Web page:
If you have ever thought that it might be good to learn more about an ITS related subject, or you would like a resource you can give to a colleague, you may find the books we have written/published of interest.
A traffic systems companion to the DfT Traffic Signs Manual - Chapter 6.
This book is a comprehensive guide to the issues which surround the design and implementation of traffic signal installations in the UK. Although it was written to act as an informative specialist companion to the Department for Transport. (2019) Chapter 6 of the Traffic Signs Manual – Traffic Control, it can also be used as a standalone in-depth guide to provide a comprehensive reference book on the subject. This book provides in-depth advice and guidance for practitioners undertaking designs for signalised junctions and crossings. Although the advice in Chapter 6 is limited to roads with a speed limit of 40 mph or less, this book also refers to advice given in the Design Manual for Roads and Bridges for high-speed roads. All variants of traffic signals are covered, including permanent and temporary installations; crossings for pedestrians, cyclists and equestrians; and also covers Light Rapid Transit, Wig-wags and Lane Control Signals.
Currently available from Amazon in Hard and Paperback editions - available by clicking on the buttons below in the UK, or search "Alistair Gollop" in your local Amazon store
An introduction to signalised junctions and crossing facilities in the UK.
The 2nd Edition of this book has been updated and includes additional information to reflect developments that have occurred in the sector. This book is intended as an introduction to the subject, please refer to “Traffic Control: A traffic systems companion guide to Chapter 6 of DfT’s Traffic Signs Manual” (ISBN 1523489936) for more in-depth information and an increased range of topics.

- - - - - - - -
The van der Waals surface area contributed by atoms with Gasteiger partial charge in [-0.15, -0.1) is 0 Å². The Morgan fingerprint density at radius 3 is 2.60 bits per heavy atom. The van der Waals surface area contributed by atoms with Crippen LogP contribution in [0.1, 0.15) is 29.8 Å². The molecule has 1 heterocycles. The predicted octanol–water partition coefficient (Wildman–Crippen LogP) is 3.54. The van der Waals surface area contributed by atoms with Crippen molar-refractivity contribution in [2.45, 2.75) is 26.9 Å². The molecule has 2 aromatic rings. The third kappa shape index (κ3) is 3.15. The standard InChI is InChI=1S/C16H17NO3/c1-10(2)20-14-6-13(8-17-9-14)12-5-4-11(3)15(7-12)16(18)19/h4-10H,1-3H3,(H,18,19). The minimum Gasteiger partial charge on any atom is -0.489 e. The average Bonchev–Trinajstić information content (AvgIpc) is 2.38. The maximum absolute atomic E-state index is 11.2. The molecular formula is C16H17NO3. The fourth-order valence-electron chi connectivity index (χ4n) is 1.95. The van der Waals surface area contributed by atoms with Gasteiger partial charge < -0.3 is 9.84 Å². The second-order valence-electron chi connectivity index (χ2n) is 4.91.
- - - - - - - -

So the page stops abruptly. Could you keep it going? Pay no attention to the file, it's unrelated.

Since their first introduction worldwide, at Bridge Street, Westminster in 1868, traffic signals have subsequently developed alongside the rapid growth of motorised traffic during the following years, to attain a complexity unimaginable to the early pioneers in the signal field.
Do you know what these terms refer to and the differences between them:
MAN, VA, FXT, CLF, UTC, SCOOT and MOVA?
In addition to the history of pioneering signal development, Traffic Signals looks at the way in which modern signals operate and the equipment commonly used in current traffic control systems in the UK. It also looks at how signalised junctions and crossings are designed, explaining the fundamental design principles, and how these are used by modern software modelling tools to predict traffic operation.
Currently available from Amazon in Soft, Hard-Back and Kindle editions - available by clicking on the buttons below in the UK, or search "Alistair Gollop" in your local Amazon store
Electrical requirements for passively safe ITS roadside installations to BS EN 12767.
The necessity for this guidance document has been heightened due to changes in the 2019 version of the BS EN 12767 standard, which includes the removal of electrical requirements from the National Annex. Due to the complexity of cable arrangements found in typical ITS installations such as traffic signals, this omission poses potential problems to practitioners undertaking the design, specification or management of ITS equipment.
Currently available from the Institute of Highway Engineers as a free PDF download, avalable by clicking on the button below.
These forms are used to specify the functional requirements for Traffic Signal Controllers. The forms are in an Excel spreadsheet format to allow them to be filled electronically, these are set up to avoid duplicated data entry.
Every traffic signal controller uses a unique hardware and software configuration to achieve the required functionality. These forms are formatted for Traffic Signal Controllers based on United Kingdom equipment specifications. These are used by the majority of highway authorities in the UK and training for them is available from a number of sources. Contact your equipment vendor if you have any queries regarding any of the functional requirements for the TSCs.
Currently available from ITS Now as a free Excel Spreadsheet download, avalable by clicking on the button below.
Note: We will be starting on a new version E of these forms soon, if you have any suggestions or comments, please get in contact, we would value your feedback, thanks.